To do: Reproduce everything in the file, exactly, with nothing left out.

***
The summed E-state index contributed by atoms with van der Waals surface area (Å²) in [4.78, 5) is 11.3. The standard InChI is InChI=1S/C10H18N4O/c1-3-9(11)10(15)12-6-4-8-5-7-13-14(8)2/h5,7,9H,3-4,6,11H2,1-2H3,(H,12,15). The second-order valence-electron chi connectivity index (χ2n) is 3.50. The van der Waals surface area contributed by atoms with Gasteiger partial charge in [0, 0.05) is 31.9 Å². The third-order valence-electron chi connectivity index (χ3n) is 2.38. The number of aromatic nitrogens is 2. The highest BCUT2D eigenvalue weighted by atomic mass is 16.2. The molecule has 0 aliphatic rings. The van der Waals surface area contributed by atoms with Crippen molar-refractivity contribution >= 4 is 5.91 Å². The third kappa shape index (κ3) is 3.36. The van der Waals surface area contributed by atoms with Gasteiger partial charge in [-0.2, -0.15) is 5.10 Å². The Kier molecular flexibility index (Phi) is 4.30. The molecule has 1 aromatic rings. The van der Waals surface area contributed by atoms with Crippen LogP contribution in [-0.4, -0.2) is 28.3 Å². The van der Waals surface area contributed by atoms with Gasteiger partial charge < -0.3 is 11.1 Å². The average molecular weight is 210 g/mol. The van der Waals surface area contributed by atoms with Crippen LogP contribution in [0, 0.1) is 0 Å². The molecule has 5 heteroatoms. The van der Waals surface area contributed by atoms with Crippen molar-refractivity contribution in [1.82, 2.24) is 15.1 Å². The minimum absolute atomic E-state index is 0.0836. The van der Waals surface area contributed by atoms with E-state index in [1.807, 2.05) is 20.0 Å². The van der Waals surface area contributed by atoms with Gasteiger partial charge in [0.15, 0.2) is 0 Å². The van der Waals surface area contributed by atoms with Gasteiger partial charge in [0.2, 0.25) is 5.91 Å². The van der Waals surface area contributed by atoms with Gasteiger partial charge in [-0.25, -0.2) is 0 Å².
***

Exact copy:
The summed E-state index contributed by atoms with van der Waals surface area (Å²) in [4.78, 5) is 11.3. The standard InChI is InChI=1S/C10H18N4O/c1-3-9(11)10(15)12-6-4-8-5-7-13-14(8)2/h5,7,9H,3-4,6,11H2,1-2H3,(H,12,15). The second-order valence-electron chi connectivity index (χ2n) is 3.50. The van der Waals surface area contributed by atoms with Gasteiger partial charge in [0, 0.05) is 31.9 Å². The third-order valence-electron chi connectivity index (χ3n) is 2.38. The number of aromatic nitrogens is 2. The highest BCUT2D eigenvalue weighted by atomic mass is 16.2. The molecule has 0 aliphatic rings. The van der Waals surface area contributed by atoms with Crippen molar-refractivity contribution >= 4 is 5.91 Å². The third kappa shape index (κ3) is 3.36. The van der Waals surface area contributed by atoms with Gasteiger partial charge in [-0.2, -0.15) is 5.10 Å². The Kier molecular flexibility index (Phi) is 4.30. The molecule has 1 aromatic rings. The van der Waals surface area contributed by atoms with Crippen LogP contribution in [-0.4, -0.2) is 28.3 Å². The van der Waals surface area contributed by atoms with Gasteiger partial charge < -0.3 is 11.1 Å². The average molecular weight is 210 g/mol. The van der Waals surface area contributed by atoms with Crippen LogP contribution in [0, 0.1) is 0 Å². The molecule has 5 heteroatoms. The van der Waals surface area contributed by atoms with Crippen molar-refractivity contribution in [1.82, 2.24) is 15.1 Å². The minimum absolute atomic E-state index is 0.0836. The van der Waals surface area contributed by atoms with E-state index in [1.807, 2.05) is 20.0 Å². The van der Waals surface area contributed by atoms with Gasteiger partial charge in [0.15, 0.2) is 0 Å². The van der Waals surface area contributed by atoms with Gasteiger partial charge in [0.2, 0.25) is 5.91 Å². The van der Waals surface area contributed by atoms with Gasteiger partial charge in [-0.25, -0.2) is 0 Å².